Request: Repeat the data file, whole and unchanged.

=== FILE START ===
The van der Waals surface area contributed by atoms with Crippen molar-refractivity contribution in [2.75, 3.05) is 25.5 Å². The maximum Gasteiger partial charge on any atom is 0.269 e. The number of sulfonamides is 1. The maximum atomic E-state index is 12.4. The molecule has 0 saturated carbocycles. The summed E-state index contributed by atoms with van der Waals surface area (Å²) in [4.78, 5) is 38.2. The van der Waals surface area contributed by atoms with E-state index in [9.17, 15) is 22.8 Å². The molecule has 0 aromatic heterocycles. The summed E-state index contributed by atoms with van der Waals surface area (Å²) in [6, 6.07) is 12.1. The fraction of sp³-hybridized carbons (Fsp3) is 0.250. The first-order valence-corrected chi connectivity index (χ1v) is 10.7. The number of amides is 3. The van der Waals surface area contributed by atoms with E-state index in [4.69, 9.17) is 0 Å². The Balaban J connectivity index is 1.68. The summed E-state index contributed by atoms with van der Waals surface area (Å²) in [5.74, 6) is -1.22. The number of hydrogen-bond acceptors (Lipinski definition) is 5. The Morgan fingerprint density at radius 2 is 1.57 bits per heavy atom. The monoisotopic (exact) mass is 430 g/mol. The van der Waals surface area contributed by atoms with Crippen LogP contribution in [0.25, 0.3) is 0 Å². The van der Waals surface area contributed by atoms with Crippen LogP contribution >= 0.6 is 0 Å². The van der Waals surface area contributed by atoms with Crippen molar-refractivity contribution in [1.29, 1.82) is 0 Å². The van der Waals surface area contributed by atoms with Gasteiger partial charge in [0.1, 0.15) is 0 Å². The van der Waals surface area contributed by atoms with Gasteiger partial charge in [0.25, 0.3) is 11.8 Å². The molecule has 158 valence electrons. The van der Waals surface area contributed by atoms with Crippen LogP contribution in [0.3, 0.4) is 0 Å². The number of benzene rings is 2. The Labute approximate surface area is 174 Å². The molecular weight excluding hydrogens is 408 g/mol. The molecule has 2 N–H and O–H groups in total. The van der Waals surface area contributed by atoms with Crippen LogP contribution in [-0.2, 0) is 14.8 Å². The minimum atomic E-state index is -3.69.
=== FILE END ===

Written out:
The van der Waals surface area contributed by atoms with Crippen molar-refractivity contribution in [2.75, 3.05) is 25.5 Å². The maximum Gasteiger partial charge on any atom is 0.269 e. The number of sulfonamides is 1. The maximum atomic E-state index is 12.4. The molecule has 0 saturated carbocycles. The summed E-state index contributed by atoms with van der Waals surface area (Å²) in [4.78, 5) is 38.2. The van der Waals surface area contributed by atoms with E-state index in [9.17, 15) is 22.8 Å². The molecule has 0 aromatic heterocycles. The summed E-state index contributed by atoms with van der Waals surface area (Å²) in [6, 6.07) is 12.1. The fraction of sp³-hybridized carbons (Fsp3) is 0.250. The first-order valence-corrected chi connectivity index (χ1v) is 10.7. The number of amides is 3. The van der Waals surface area contributed by atoms with E-state index in [4.69, 9.17) is 0 Å². The Balaban J connectivity index is 1.68. The summed E-state index contributed by atoms with van der Waals surface area (Å²) in [5.74, 6) is -1.22. The number of hydrogen-bond acceptors (Lipinski definition) is 5. The Morgan fingerprint density at radius 2 is 1.57 bits per heavy atom. The monoisotopic (exact) mass is 430 g/mol. The van der Waals surface area contributed by atoms with Crippen LogP contribution in [0.25, 0.3) is 0 Å². The van der Waals surface area contributed by atoms with Crippen LogP contribution >= 0.6 is 0 Å². The van der Waals surface area contributed by atoms with Crippen molar-refractivity contribution in [1.29, 1.82) is 0 Å². The van der Waals surface area contributed by atoms with Gasteiger partial charge in [0.1, 0.15) is 0 Å². The van der Waals surface area contributed by atoms with Gasteiger partial charge in [0.25, 0.3) is 11.8 Å². The molecule has 158 valence electrons. The van der Waals surface area contributed by atoms with Crippen LogP contribution in [0.3, 0.4) is 0 Å². The number of benzene rings is 2. The Labute approximate surface area is 174 Å². The molecular weight excluding hydrogens is 408 g/mol. The molecule has 2 N–H and O–H groups in total. The van der Waals surface area contributed by atoms with Crippen LogP contribution in [-0.2, 0) is 14.8 Å². The minimum atomic E-state index is -3.69.